September Newsletter: Permission to Veg Out!

News You Need to Know

Check out our September newsletter for great tips on how much fruit & vegetables you should be eating, why protecting your eyesight is so important, and much more!

Looking Out For Your Eyes!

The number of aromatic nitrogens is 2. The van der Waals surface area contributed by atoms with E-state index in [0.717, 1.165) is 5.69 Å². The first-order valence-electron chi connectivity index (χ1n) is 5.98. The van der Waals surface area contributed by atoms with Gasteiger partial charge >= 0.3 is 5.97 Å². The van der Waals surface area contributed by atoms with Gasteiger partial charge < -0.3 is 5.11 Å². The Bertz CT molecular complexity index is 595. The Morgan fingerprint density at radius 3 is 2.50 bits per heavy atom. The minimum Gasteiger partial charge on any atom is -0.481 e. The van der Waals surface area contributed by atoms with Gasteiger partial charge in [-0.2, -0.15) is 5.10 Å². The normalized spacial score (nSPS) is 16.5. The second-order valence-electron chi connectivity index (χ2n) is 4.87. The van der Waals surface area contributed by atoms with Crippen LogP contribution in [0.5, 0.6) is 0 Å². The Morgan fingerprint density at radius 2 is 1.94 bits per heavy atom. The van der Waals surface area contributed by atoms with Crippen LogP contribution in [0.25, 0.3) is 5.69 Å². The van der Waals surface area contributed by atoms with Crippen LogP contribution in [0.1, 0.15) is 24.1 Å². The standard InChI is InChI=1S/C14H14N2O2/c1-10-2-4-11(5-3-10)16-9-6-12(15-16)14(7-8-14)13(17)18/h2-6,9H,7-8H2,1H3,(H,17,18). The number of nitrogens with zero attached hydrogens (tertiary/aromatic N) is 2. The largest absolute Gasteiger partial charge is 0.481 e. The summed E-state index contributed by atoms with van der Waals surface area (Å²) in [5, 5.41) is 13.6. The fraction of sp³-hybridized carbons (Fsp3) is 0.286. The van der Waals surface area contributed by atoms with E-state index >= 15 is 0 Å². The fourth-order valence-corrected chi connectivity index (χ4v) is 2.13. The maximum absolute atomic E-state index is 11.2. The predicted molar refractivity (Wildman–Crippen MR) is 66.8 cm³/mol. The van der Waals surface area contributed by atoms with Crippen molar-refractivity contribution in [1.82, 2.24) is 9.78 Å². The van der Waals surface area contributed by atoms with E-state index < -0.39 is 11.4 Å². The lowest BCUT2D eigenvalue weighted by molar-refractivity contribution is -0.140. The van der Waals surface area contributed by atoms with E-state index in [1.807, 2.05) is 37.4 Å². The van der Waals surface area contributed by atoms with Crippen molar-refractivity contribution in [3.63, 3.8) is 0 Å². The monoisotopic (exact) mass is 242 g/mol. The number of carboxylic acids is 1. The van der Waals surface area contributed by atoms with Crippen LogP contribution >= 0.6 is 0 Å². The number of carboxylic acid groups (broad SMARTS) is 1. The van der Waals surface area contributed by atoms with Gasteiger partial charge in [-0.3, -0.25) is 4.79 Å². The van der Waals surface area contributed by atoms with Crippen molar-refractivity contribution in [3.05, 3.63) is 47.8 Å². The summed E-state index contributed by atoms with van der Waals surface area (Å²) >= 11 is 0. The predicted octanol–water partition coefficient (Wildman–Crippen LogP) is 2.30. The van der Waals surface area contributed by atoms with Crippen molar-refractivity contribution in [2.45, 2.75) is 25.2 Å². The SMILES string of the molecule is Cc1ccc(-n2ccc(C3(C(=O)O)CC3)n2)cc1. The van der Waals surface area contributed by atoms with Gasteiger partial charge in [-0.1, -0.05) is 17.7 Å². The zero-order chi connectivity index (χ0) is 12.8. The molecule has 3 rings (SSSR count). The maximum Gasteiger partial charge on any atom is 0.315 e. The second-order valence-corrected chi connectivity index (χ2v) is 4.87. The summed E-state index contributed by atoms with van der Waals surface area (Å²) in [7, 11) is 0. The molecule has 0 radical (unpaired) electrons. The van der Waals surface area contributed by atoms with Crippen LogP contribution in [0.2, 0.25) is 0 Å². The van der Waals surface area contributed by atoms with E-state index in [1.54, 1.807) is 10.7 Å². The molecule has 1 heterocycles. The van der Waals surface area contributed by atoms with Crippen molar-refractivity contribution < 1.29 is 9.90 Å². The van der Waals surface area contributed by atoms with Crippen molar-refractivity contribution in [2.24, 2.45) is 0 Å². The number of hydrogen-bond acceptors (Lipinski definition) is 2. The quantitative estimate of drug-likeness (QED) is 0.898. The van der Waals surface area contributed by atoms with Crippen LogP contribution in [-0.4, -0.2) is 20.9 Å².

Protecting your eyesight as you age might be more important to your health and quality of life than you realize. Older people with poor eyesight often have to curtail activities that bring them joy and a sense of independence, including driving, reading, and watching TV.  According to the CDC’s publication, The State of Vision, Aging and Public Health in America, elderly people experiencing vision loss are more likely to have other health problems, suffer from falls or other injuries, be depressed and/or socially withdrawn and even have a higher mortality rate. Given what is at stake, making an annual visit to the eye doctor should be a no brainer.